In history there is no one whose specialty is labor or class conflicts, though a few deal with gender or environmental issues. In sociology, there is someone who does labor movements, and maybe one or two others who could be counted on to talk about class issues.
There is also a Department of Cultural, Gender, and Global Studies. Obviously, no one there would be interested in class issues.
One might expect more from the Appalachian Studies department, but it seems to be more interested in sustainability than in the poverty of people in the region. Here is the first sentence of their welcome page:
Offering a Master of Arts in Appalachian Studies with concentrations in Sustainability since 1997, Culture since 1978, and Music since 2006 and a Bachelor of Arts since 2008, the Center for Appalachian Studies at Appalachian State University continues to grow and build its longstanding commitments to social justice, regional sustainability, and cultural heritage.
Why is sustainability so important to these people, while class issues seem to have no importance whatsoever? And are we supposed to infer that what they mean by “social justice” will include class and not just race, gender, and sexual orientation?
What is pathetic about these professors is that some of them probably come from the bottom half economically, yet they tolerate an intellectual atmosphere that pays no attention to their class background.
What about student services? Does it do a better job than the professors do of helping those from modest backgrounds? Not as far as I can see. There is something called the Office of Equity, Diversity, and Compliance, but there is nothing in the description of what they do that specifically says they deal with class issues.
In short, if you are a lower-class or lower-middle-class white person who is interested in your class situation, there is very little in the way of resources that will help you. There are no organizations to join for solidarity. The research interests of the faculty are generally not going to help you understand your situation, and even if they are interested in class issues, they probably have a perspective that is wildly wrong. If you are a white male, you will be told endlessly how privileged you are for being white or male, but no one will acknowledge that you are underprivileged economically.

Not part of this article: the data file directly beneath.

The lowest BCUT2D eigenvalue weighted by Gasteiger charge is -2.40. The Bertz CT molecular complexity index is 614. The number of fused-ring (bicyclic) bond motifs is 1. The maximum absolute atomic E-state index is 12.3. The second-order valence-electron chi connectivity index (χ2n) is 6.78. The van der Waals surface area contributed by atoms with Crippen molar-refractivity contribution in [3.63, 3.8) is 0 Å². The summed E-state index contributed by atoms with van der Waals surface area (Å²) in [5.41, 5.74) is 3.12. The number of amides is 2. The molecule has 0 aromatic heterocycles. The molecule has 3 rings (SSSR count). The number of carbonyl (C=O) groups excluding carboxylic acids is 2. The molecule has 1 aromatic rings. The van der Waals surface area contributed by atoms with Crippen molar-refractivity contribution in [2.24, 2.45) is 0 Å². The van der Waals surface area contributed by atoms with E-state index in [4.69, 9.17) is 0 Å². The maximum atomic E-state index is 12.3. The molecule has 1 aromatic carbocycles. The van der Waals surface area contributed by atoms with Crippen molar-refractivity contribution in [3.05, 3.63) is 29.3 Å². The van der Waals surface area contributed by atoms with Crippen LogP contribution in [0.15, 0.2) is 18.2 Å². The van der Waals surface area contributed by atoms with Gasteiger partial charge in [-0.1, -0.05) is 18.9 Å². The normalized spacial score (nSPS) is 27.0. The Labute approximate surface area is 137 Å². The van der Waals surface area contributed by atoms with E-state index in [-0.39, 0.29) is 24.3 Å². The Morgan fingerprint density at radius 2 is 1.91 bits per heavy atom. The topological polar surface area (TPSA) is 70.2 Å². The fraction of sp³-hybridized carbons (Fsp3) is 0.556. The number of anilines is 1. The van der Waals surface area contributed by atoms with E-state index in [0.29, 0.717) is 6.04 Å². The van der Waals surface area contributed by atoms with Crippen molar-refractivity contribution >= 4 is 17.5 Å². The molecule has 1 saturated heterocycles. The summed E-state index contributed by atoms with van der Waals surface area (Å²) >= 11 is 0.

The first thing the poorer students there should do is to demand that tuition be lowered, even if it means ditching some of the administrators. Next, they should demand that affirmative action include class background. Another thing is that the white males who are from modest backgrounds should start an organization for themselves. Once they do that, then they can start making demands on others, the first of which is that the university as well as other students need to stop ignoring their class background. The second is to insist that their lack of class privilege outweighs whatever other privileges they do have.
Well, it is not very likely that this will happen. But it is astounding and bewildering and angering that a university that probably caters mostly to people in the bottom half economically should be so indifferent to what their lives are like. I blame the left.
After the 1960s, in Mr. Steele’s reading, authority was undermined and “authenticity” put in its place. Authenticity, he writes, “meant the embrace of new idealisms and new identities that explicitly untethered you from America’s notorious hypocrisies.” Through rebellion, antiwar activity, dissent, civil and uncivil disobedience, and dropping out before selling out, authenticity rendered one innocent of all the old evils associated with American power, domestic and international; authenticity also gave one the right to view “traditional America as a fundamentally hypocritical society.”
From the review of a travel book by Albert Podell: